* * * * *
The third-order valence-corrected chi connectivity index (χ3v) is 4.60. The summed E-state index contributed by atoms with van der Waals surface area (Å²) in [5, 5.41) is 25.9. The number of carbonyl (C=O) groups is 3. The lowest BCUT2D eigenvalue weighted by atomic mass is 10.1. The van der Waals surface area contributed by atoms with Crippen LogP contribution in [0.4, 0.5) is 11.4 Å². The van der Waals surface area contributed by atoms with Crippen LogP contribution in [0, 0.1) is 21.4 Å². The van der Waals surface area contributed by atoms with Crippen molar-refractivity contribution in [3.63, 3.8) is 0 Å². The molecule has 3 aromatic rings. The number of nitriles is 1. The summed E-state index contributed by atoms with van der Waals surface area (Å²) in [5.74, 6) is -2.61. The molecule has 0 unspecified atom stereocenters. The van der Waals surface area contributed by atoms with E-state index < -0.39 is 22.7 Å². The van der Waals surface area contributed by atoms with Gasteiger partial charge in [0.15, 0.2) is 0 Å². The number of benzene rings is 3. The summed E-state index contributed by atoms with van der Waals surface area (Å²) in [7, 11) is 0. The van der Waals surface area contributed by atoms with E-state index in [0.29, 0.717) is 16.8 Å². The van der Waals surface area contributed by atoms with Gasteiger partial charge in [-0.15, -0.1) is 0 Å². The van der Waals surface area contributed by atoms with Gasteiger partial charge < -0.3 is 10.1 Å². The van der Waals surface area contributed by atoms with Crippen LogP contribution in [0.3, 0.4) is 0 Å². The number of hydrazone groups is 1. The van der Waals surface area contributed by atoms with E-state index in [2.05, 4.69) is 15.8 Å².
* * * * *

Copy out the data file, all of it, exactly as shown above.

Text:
The third-order valence-corrected chi connectivity index (χ3v) is 4.60. The summed E-state index contributed by atoms with van der Waals surface area (Å²) in [5, 5.41) is 25.9. The number of carbonyl (C=O) groups is 3. The lowest BCUT2D eigenvalue weighted by atomic mass is 10.1. The van der Waals surface area contributed by atoms with Crippen LogP contribution in [0.4, 0.5) is 11.4 Å². The van der Waals surface area contributed by atoms with Crippen LogP contribution in [0, 0.1) is 21.4 Å². The van der Waals surface area contributed by atoms with Crippen molar-refractivity contribution in [3.63, 3.8) is 0 Å². The molecule has 3 aromatic rings. The number of nitriles is 1. The summed E-state index contributed by atoms with van der Waals surface area (Å²) in [5.74, 6) is -2.61. The molecule has 0 unspecified atom stereocenters. The van der Waals surface area contributed by atoms with E-state index < -0.39 is 22.7 Å². The van der Waals surface area contributed by atoms with Gasteiger partial charge in [0.15, 0.2) is 0 Å². The number of benzene rings is 3. The summed E-state index contributed by atoms with van der Waals surface area (Å²) in [7, 11) is 0. The van der Waals surface area contributed by atoms with E-state index in [0.29, 0.717) is 16.8 Å². The van der Waals surface area contributed by atoms with Gasteiger partial charge in [-0.15, -0.1) is 0 Å². The van der Waals surface area contributed by atoms with Gasteiger partial charge < -0.3 is 10.1 Å². The van der Waals surface area contributed by atoms with Crippen LogP contribution in [0.3, 0.4) is 0 Å². The number of hydrazone groups is 1. The van der Waals surface area contributed by atoms with E-state index in [2.05, 4.69) is 15.8 Å².